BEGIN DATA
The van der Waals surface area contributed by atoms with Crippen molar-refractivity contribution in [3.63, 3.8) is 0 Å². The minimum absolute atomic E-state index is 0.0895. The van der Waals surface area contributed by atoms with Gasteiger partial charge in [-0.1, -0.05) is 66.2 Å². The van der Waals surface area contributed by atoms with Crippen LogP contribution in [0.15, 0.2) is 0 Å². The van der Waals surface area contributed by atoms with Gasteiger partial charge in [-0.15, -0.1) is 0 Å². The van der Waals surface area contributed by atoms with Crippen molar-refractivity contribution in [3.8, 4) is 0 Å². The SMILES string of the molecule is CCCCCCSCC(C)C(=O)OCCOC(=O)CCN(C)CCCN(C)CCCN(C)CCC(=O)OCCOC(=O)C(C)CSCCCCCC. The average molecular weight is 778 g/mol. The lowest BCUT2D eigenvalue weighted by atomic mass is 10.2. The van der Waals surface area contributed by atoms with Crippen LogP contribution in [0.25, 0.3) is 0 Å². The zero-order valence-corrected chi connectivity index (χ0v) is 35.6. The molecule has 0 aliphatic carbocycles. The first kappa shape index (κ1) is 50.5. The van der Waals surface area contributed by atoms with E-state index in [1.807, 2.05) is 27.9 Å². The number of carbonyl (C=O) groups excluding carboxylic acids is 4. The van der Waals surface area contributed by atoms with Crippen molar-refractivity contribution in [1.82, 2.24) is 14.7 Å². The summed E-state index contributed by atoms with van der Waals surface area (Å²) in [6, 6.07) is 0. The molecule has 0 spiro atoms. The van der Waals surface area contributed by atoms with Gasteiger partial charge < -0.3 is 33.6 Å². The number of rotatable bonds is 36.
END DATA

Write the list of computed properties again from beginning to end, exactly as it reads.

The van der Waals surface area contributed by atoms with Crippen molar-refractivity contribution in [3.63, 3.8) is 0 Å². The minimum absolute atomic E-state index is 0.0895. The van der Waals surface area contributed by atoms with Gasteiger partial charge in [-0.1, -0.05) is 66.2 Å². The van der Waals surface area contributed by atoms with Crippen LogP contribution in [0.15, 0.2) is 0 Å². The van der Waals surface area contributed by atoms with Gasteiger partial charge in [-0.15, -0.1) is 0 Å². The van der Waals surface area contributed by atoms with Crippen molar-refractivity contribution in [3.8, 4) is 0 Å². The SMILES string of the molecule is CCCCCCSCC(C)C(=O)OCCOC(=O)CCN(C)CCCN(C)CCCN(C)CCC(=O)OCCOC(=O)C(C)CSCCCCCC. The average molecular weight is 778 g/mol. The lowest BCUT2D eigenvalue weighted by atomic mass is 10.2. The van der Waals surface area contributed by atoms with Crippen LogP contribution in [0.25, 0.3) is 0 Å². The zero-order valence-corrected chi connectivity index (χ0v) is 35.6. The molecule has 0 aliphatic carbocycles. The first kappa shape index (κ1) is 50.5. The van der Waals surface area contributed by atoms with E-state index in [1.807, 2.05) is 27.9 Å². The number of carbonyl (C=O) groups excluding carboxylic acids is 4. The van der Waals surface area contributed by atoms with Crippen molar-refractivity contribution in [1.82, 2.24) is 14.7 Å². The summed E-state index contributed by atoms with van der Waals surface area (Å²) in [6, 6.07) is 0. The molecule has 0 spiro atoms. The van der Waals surface area contributed by atoms with Gasteiger partial charge < -0.3 is 33.6 Å². The number of rotatable bonds is 36.